Remarks delivered at the U.S. Citizenship and Immigration Services Naturalization Ceremony
Director of the U.S. Patent and Trademark Office Andrei Iancu
July 30, 2019
As prepared for delivery
Good morning, and thank you, Sarah (Taylor) for that introduction. On behalf of the U.S. Patent and Trademark Office (USPTO), I’m delighted to welcome you all to our agency on this very special and momentous day!
I welcome all the candidates for citizenship here with us. I’m thrilled for you. And I’m thrilled for this country to have you.
In the mid-1980s, I also attended a ceremony just like this one, where I became a naturalized American citizen. That was a day I will never forget, just like you will not forget today.
I was born in Romania in the late 1960s. I came to America in 1981 with my family, at the height of the Cold War. We arrived with very few personal possessions, and I spoke virtually no English. I attended public schools in California for all of my education and all of my degrees. In September 2017, President Trump nominated me to be Under Secretary of Commerce for Intellectual Property and Director of this agency—the USPTO. In February 2018, the United States Senate voted unanimously to confirm my nomination.
My personal story would not have been possible anywhere else in the world, or at any other time in history. But I tell you this story not to tell you about me. This story is about America. For my story is her story. My story is a testament to the true promise of this country, and the fundamental goodness of its people.
And my story is your story, and of all the immigrants who came to this land before you.
American history is full of remarkable achievements by immigrants and children of immigrants. Because we are at the U.S. Patent and Trademark Office, where inventors come with their inventions, let me give you examples of some remarkable inventors who came to us from foreign lands.
Take, for instance, Nikola Tesla, who immigrated to the United States from Croatia in 1884. Fascinated with electricity, Tesla went to work with George Westinghouse, one of America’s greatest electrical engineers and entrepreneurs. While there, Tesla invented devices that worked on alternating current (AC). A “war of currents” then developed over whose electrical system would power the world: Thomas Edison's direct-current electric power, or the alternating-current system from Tesla and Westinghouse. In the end, Tesla’s AC current triumphed. To this day, AC power is the main standard here and around the world.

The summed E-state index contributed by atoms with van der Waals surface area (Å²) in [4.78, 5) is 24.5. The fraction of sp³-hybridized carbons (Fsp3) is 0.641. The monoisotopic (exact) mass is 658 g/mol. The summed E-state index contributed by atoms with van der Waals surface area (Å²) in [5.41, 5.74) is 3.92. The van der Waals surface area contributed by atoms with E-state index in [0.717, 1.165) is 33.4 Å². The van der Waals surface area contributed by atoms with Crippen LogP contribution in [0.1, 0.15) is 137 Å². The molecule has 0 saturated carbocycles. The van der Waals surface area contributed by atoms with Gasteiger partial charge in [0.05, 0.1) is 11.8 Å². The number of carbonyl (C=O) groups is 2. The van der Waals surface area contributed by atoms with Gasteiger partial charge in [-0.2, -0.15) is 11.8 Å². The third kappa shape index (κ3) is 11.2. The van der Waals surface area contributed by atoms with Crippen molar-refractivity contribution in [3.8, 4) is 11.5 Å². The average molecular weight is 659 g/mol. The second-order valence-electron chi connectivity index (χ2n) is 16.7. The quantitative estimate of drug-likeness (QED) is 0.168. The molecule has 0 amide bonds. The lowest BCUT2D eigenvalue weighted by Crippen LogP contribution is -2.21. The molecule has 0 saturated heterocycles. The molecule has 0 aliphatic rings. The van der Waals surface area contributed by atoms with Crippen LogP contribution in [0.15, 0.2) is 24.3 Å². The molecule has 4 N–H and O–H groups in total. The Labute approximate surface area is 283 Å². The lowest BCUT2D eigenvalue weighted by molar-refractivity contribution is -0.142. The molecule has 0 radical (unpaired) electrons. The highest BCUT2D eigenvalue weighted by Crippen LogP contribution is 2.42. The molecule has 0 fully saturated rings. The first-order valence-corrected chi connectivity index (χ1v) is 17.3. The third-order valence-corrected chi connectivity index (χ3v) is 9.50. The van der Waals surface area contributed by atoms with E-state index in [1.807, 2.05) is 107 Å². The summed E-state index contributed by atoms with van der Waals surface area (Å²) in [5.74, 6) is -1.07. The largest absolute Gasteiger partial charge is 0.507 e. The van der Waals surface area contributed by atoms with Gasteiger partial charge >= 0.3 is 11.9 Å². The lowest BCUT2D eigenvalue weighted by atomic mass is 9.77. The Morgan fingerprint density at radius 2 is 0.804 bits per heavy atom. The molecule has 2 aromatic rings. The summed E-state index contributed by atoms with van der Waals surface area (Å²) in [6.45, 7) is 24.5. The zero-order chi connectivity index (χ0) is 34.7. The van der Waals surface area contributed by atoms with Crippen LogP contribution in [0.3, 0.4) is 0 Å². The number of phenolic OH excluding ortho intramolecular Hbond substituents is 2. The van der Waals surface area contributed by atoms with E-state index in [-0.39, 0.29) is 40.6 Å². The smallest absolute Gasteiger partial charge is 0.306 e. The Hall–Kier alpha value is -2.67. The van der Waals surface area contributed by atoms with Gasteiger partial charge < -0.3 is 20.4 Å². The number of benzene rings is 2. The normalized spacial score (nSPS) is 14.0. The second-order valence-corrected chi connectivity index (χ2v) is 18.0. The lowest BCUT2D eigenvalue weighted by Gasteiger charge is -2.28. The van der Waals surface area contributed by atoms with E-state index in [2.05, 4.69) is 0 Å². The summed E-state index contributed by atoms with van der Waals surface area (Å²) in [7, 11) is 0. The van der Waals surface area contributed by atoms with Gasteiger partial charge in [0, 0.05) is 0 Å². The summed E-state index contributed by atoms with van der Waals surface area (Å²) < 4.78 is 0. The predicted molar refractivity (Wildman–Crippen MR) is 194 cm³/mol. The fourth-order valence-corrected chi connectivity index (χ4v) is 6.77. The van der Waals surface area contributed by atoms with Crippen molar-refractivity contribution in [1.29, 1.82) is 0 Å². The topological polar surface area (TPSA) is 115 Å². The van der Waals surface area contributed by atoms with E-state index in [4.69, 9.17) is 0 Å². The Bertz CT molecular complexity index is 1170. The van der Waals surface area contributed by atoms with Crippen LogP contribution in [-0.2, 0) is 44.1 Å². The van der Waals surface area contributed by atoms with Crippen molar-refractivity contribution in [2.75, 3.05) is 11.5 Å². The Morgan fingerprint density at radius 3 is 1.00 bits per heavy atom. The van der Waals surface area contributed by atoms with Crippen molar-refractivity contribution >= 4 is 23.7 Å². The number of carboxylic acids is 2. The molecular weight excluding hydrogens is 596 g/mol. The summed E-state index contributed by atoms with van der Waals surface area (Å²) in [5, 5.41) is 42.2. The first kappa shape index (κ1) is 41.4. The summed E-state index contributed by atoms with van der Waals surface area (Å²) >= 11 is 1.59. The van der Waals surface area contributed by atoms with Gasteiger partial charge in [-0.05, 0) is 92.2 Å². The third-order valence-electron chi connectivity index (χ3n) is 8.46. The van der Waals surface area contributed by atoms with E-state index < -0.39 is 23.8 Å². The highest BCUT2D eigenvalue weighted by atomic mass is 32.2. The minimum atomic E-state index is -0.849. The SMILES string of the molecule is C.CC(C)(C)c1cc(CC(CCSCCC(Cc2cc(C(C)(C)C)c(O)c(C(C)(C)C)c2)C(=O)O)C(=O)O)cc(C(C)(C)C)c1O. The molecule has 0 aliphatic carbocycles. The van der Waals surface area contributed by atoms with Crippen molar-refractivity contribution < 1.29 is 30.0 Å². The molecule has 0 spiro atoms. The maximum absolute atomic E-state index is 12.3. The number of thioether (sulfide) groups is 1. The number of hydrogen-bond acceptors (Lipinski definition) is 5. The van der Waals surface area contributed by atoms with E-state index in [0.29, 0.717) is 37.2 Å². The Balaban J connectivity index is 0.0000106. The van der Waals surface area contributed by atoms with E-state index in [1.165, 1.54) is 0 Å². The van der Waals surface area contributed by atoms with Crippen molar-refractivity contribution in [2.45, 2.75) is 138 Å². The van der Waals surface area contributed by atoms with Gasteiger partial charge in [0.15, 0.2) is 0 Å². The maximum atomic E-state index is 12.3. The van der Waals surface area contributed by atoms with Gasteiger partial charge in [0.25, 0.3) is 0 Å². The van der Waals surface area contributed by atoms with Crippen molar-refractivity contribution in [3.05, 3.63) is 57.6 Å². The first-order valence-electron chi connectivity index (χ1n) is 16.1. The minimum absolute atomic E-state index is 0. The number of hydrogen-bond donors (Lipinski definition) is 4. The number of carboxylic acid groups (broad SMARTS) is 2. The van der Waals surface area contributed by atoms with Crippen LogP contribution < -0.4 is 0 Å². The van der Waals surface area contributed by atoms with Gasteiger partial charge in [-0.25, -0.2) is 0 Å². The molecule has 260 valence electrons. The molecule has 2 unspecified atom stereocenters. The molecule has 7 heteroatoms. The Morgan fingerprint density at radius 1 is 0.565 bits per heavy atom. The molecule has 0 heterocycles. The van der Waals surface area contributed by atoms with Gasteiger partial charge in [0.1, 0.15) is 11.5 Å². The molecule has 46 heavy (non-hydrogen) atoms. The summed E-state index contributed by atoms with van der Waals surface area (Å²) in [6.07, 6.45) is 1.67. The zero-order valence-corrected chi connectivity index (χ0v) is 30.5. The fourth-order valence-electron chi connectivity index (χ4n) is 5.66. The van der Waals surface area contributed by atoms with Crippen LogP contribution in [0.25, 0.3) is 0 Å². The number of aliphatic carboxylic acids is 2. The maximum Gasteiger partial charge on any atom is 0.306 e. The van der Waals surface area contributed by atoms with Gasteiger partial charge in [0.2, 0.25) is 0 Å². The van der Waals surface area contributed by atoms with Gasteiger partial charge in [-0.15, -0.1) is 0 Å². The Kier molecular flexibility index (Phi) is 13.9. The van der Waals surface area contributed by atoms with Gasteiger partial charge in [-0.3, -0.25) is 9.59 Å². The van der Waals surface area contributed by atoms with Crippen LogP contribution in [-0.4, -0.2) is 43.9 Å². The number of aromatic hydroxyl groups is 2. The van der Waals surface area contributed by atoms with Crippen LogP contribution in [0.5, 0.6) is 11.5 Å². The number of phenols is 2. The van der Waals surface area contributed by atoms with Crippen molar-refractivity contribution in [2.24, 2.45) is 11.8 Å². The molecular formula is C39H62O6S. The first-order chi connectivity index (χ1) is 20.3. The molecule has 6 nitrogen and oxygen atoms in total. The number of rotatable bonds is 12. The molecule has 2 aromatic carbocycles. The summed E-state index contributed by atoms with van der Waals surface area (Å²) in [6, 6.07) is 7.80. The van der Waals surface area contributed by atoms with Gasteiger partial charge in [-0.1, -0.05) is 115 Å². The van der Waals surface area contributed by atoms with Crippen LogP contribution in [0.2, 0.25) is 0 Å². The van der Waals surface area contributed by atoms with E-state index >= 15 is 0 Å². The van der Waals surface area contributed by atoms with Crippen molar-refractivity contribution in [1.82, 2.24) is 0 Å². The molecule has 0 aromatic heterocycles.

A more recent example is Sumita Mitra, who immigrated to the United States from India. An alumna of Calcutta University and then the University of Michigan, Dr. Mitra worked in 3M’s Oral Care division, where she began to use nanotechnology to improve dental fillings. While there, she invented Filtek, a revolutionary dental filling material that can be used for restoring teeth in any area of the mouth and mimics both the beauty and strength of natural teeth. To date, Filtek products have been used in more than 600 million tooth restorations worldwide. For her contributions to dentistry, Dr. Mitra—who holds 99 U.S. patents—was formally inducted last year into the National Inventors Hall of Fame (NIHF).
These are the stories of America. Nikola Tesla and Sumita Mitra and countless other immigrants come to this country for freedom and opportunity—dreaming big, taking risks, working hard, and helping to change the world for the better. And they do great things.
This is the promise of America. Of all the places around the world, of all the nations throughout history, it is here, in the United States, that freedom is real and opportunity is true. For it is here that we are truly free. Free to imagine, and free to try. Free to succeed, and even free to fail. Free to work hard, and free to reap the fruits and the dignity of that work. This is the pull this country has on people across the world. America’s promise of hope and freedom is real. You and I are living proof of it.
Each of you has walked a very unique path to reach this day. As our newest citizens, I’m grateful that you are joining our country’s rich tapestry of people from all backgrounds. And as our newest citizens, I hope you stay engaged. Participate in the public discourse. Help make this country and the world a better place. I’m confident that your contributions will be great, and that ours will be a better country because of them.
Thank you for choosing to become Americans and taking all required steps to fulfill that dream. Congratulations on your citizenship!